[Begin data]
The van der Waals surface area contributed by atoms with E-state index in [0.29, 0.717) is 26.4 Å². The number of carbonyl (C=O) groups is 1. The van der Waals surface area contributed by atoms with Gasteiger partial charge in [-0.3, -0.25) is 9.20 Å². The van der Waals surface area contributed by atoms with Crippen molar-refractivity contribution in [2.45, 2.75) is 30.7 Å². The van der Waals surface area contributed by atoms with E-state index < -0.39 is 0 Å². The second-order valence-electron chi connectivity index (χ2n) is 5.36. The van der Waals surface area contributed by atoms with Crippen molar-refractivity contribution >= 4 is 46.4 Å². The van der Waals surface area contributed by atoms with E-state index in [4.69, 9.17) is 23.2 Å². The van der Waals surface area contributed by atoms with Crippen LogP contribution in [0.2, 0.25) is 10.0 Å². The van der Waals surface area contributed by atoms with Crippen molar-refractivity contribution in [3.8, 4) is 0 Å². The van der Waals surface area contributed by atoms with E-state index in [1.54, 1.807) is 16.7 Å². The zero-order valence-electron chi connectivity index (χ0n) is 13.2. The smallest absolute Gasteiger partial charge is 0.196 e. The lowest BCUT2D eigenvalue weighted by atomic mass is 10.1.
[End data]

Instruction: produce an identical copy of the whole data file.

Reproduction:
The van der Waals surface area contributed by atoms with E-state index in [0.29, 0.717) is 26.4 Å². The number of carbonyl (C=O) groups is 1. The van der Waals surface area contributed by atoms with Gasteiger partial charge in [-0.3, -0.25) is 9.20 Å². The van der Waals surface area contributed by atoms with Crippen molar-refractivity contribution in [2.45, 2.75) is 30.7 Å². The van der Waals surface area contributed by atoms with E-state index < -0.39 is 0 Å². The second-order valence-electron chi connectivity index (χ2n) is 5.36. The van der Waals surface area contributed by atoms with Crippen molar-refractivity contribution >= 4 is 46.4 Å². The van der Waals surface area contributed by atoms with E-state index in [4.69, 9.17) is 23.2 Å². The van der Waals surface area contributed by atoms with Crippen LogP contribution in [0.2, 0.25) is 10.0 Å². The van der Waals surface area contributed by atoms with Crippen molar-refractivity contribution in [3.8, 4) is 0 Å². The van der Waals surface area contributed by atoms with E-state index in [1.54, 1.807) is 16.7 Å². The zero-order valence-electron chi connectivity index (χ0n) is 13.2. The smallest absolute Gasteiger partial charge is 0.196 e. The lowest BCUT2D eigenvalue weighted by atomic mass is 10.1.